“I’ve always felt sound with my own body. My whole big body vibrates and shakes when the sound is good. When I moved to Berlin electronic music had lost its body. It was ghostly, constructed and intellectual. The music didn’t seize me. It was the same with pop music, which I didn’t care for as much. But then Industrial music, that child of punk, reached us from England and it really impressed me. I felt this music. I liked how it incorporated ideas of doubt and uncertainty. I recognised the similarities to my own approach.”

Butzmann quickly established himself as one of the most influential figures of the Neue Deutsche Welle. He became the ‘berserk avatar’ of the New German wave, synth wizard, Industrial pioneer and spokesman of the Berlin underground. His innovation never stopped surprising audiences. One of his most recent works is Frieder’s Friedhof Chill-out Mix made for DeutschlandRadio from sounds collected in dozens of cemeteries around the world: hooting owls, cicadas and crows, weather and voices. The original recordings have been stretched, shortened, transposed and transformed to create an astonishing post-modern collage.

I asked him to define music ‘without body’.

“Take the example of a falling note,” he said, puffing out his cheeks, whistling into the cold air. “I can easily create it with electronics, using a plug-in called ‘Varispeed’, but it sounds weak, machine-made and powerless. Yet if I make it by manually slowing down the reel-to-reel tape, then it has body. There is so much information on a tape that cannot be digitalized.” He paused. “Computers and tape decks are just tools for me, like my father’s hammer and anvil. I’m simply using technology and technical know-how to communicate my ideas.”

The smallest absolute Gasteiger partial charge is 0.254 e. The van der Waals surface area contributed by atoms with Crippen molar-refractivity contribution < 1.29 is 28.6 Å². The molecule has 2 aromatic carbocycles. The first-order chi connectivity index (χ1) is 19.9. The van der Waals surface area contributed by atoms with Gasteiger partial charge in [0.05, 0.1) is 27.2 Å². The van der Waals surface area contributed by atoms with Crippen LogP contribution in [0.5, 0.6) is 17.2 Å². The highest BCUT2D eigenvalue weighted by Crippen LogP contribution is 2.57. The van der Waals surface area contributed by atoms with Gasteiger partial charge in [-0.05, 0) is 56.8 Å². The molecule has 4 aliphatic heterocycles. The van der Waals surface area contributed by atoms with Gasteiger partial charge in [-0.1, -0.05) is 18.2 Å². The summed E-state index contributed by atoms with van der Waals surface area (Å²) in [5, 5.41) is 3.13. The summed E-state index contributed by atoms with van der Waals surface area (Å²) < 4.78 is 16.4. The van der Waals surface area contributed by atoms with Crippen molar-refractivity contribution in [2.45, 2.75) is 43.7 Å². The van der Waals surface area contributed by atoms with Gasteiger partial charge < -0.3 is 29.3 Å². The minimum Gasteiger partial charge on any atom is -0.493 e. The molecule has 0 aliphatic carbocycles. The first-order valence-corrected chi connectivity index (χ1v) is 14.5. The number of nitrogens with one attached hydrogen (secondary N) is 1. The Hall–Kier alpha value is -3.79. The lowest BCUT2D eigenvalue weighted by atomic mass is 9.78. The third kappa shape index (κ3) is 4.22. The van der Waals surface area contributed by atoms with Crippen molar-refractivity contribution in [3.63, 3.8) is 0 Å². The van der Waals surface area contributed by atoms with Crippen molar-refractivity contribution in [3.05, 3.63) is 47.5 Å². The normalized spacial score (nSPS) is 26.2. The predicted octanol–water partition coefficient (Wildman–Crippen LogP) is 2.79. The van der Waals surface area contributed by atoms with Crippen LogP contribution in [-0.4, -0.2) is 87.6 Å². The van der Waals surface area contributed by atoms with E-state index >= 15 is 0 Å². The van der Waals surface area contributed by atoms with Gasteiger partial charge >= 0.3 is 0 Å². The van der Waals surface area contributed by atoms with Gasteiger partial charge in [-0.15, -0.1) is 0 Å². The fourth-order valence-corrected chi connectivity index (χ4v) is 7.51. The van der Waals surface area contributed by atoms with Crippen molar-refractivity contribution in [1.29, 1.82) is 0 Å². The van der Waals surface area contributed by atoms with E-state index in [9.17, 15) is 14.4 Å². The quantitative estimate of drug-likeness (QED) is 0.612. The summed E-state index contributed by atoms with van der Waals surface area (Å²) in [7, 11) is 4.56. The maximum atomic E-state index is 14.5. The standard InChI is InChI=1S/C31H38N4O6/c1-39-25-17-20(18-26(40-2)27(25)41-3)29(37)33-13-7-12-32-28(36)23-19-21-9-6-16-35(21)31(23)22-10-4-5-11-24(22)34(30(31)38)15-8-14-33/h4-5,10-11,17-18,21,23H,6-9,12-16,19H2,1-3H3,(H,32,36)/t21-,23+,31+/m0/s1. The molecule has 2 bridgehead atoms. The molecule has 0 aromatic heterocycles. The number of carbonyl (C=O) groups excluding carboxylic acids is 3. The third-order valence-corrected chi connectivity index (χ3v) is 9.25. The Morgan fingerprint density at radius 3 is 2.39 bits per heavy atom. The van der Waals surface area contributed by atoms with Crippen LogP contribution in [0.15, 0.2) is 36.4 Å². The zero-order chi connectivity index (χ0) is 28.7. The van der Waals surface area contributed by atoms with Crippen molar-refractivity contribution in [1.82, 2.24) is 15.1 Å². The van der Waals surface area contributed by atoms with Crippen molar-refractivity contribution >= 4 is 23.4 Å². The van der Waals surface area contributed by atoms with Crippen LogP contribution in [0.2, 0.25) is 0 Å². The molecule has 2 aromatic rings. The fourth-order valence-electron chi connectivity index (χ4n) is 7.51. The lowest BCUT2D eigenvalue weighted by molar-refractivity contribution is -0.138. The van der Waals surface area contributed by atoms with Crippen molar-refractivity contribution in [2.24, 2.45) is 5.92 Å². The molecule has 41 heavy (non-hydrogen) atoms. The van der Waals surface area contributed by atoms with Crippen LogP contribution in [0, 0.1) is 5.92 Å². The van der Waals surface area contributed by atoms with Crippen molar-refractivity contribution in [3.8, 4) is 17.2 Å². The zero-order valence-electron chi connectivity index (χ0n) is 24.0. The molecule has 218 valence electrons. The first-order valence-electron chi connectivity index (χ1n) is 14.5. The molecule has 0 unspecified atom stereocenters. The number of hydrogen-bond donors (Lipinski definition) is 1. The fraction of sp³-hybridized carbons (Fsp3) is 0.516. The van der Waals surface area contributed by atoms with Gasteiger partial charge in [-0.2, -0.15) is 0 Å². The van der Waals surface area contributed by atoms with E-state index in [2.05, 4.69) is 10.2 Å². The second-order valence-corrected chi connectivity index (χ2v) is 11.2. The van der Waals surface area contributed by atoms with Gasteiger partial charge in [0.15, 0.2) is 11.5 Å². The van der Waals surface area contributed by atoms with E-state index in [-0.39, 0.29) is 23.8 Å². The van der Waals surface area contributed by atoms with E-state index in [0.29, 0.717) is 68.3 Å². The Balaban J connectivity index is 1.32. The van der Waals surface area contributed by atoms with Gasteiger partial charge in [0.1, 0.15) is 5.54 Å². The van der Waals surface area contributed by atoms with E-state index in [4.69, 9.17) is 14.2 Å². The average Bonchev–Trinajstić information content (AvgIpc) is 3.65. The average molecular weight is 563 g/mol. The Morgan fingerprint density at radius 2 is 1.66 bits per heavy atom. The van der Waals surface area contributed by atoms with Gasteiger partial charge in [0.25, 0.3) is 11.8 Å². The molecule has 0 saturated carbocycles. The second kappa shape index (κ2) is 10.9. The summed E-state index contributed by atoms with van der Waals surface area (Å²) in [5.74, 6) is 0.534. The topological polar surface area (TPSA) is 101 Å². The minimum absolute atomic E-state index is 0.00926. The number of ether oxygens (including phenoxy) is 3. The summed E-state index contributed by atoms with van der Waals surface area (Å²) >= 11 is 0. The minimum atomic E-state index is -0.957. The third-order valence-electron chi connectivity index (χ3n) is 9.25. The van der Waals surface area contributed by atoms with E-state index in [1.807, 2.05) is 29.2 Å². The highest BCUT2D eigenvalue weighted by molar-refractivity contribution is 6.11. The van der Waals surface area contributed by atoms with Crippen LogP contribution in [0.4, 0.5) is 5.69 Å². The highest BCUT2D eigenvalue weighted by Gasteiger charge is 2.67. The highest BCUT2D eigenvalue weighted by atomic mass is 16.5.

One of the secrets of Butzmann’s enduring success is his versatility. He composes operas from found sounds, scores film music, lectures and writes books (his latest is Musik im Grossen und Ganzen: www.martin-schmitz.de/Frieder_Butzmann/Buch.html). “If I wrote only radio plays, or just composed music for the stage, or performed in a single band, then I could not survive. I’ve managed to get by financially – with good months and bad months – by making different things.”

I asked him about the importance of his being German.

“On one side my nationality is irrelevant. But on the other side I am a product of my society and culture. Just last week I had a revelatory moment. I went to a performance of Beethoveen’s Ninth. The orchestra – and the music – were perfect, absolutely perfect. And I felt uneasy because that perfection made me think of the perfection in Auschwitz. I’m not a moralist but I always keep in mind that we have two faces: the part that is so creative is also so destructive.”

Frieder Butzmann stood in front of the open window, silhouetted against the winter light.

“If you are a musician, people tend to think that you must be special, a charmer or a womaniser. But I have a normal biography for a man born in 1954. I am a typical, lucky Wirtschaftwunder boy. The choice I made was not to fill my life with office work, sitting at a desk, but to play with sound... to make music.”

I reminded him that he doesn’t know what music is.

“That’s true. I don’t know. I may have come up with a thousand answers to this question, but I know I’ll die still not knowing what music is.” Butzmann laughed again, his belly shaking with good health and contentment. “One thing I do know is, if come back to earth, I want to be a meteorologist.”

Rory MacLean
December 2008